Cats At Your Door?
What To Do About Them

The woman on the phone was frantic, “you’ve got to help me with these cats” she cried. As she related her story, it was clear that she cared about animals and wanted to do the humane thing, but the problem with the cats around her home was out of control and she didn’t know who to turn to.

Paws Cause frequently gets calls like this from people who just want to “get rid of these cats!" We understand the frustration that can be caused by stray cats, but we also know the implications associated with "getting rid” of cats which are usually neither humane nor effective.

Most folks don’t know what “get rid of” means and probably don’t want to know. They hope the cats are rounded up, taken to Animal Services in SLO where they are adopted to a loving family. That’s a nice dream but the reality is much harsher.

If you want to capture a cat you have to do it yourself or contact one of the few private organizations that can help you, since there is no official trapping service in the county. Furthermore, all the humane societies and animal shelters in the county are perennially full and are unlikely to accept any adult cat, especially one that’s feral. Finally, if you can get the cat to Animal Services and it’s not tame and can’t be easily handled, it will be kept in a cage for a few days per their policy and then killed.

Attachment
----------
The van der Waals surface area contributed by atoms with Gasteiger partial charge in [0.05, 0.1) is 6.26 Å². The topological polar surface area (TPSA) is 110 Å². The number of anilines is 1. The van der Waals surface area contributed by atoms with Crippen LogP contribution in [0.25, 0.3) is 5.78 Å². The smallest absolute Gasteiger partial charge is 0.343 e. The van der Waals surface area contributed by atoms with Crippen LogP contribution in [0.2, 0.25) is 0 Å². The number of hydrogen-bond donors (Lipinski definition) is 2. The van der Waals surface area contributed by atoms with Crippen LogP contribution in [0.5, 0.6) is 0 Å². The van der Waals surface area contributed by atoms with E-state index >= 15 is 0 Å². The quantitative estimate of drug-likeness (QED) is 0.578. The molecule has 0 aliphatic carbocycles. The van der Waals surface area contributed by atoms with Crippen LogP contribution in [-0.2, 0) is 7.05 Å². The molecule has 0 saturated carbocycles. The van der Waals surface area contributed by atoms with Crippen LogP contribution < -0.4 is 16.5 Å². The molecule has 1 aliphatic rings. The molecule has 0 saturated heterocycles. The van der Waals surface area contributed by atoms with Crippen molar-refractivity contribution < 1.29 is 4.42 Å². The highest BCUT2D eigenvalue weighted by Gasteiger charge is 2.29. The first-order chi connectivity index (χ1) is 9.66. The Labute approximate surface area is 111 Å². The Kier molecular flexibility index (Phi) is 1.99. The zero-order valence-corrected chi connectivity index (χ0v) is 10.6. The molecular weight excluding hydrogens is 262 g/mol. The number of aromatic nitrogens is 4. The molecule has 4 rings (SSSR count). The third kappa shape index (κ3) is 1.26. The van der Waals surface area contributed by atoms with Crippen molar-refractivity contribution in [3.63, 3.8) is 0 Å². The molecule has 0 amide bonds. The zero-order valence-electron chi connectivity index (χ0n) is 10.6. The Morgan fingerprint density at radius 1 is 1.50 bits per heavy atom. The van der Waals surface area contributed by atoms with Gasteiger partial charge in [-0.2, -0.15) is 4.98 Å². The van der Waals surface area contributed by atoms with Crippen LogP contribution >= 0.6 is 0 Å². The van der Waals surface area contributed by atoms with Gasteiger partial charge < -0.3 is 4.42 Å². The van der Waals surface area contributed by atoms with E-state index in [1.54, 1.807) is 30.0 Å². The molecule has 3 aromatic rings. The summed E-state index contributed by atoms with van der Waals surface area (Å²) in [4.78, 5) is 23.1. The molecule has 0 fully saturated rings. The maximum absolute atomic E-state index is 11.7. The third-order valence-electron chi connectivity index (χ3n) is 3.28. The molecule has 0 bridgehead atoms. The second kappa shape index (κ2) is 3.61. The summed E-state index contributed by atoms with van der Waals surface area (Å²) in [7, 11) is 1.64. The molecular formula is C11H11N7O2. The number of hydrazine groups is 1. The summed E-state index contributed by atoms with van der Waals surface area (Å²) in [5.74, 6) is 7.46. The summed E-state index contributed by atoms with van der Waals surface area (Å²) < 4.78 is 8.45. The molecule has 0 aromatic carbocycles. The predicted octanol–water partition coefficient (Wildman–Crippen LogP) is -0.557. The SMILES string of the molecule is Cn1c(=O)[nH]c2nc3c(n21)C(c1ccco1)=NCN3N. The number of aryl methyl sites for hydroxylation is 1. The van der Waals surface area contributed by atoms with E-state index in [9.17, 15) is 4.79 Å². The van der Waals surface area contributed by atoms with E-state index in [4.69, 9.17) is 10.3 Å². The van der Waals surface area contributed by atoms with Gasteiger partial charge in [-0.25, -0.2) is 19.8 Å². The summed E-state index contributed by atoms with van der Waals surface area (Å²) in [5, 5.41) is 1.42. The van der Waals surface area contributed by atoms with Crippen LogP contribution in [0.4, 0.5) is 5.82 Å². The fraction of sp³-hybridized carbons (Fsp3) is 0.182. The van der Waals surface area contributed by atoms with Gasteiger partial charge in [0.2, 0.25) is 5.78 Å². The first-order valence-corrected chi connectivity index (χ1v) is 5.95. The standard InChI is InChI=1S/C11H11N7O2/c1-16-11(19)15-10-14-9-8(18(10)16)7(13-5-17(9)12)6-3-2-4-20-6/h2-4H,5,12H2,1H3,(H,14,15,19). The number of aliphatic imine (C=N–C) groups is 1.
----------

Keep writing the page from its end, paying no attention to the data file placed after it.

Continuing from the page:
But what makes these efforts particularly pointless is that they probably won’t solve your problem. Even if you remove all the cats from your area, it is very possible that this vacuum will be filled by new cats migrating into the area or people dumping more cats there.

There is, however, an alternative to rounding up and killing cats. Today many communities are implementing humane, cost-effective programs to trap, neuter, and return (TNR) cats. These programs are more than just a process of neutering cats and releasing them back to where they were caught. They are on-going, comprehensive, animal management campaigns that include the following activities:

The final monitoring activity is critical to the success of the program, however it is often not carried out. Without keeping track of how the cats are doing and what changes are occurring in the colony, the cat population can easily grow out of control again or a sick cat can infect the community creating both human and animal health risks.

By maintaining a healthy and stable cat community, the lives of the cats are improved. Neutered males don’t have to defend their territories or fight over mates and females don’t have to go through the trauma of birth and fending for their young multiple times a year. And neighborhoods are made safer and healthier by reducing the number of unvaccinated cats and costs are lowered by reducing animal shelter admissions and the number of nuisance calls to the local animal control department.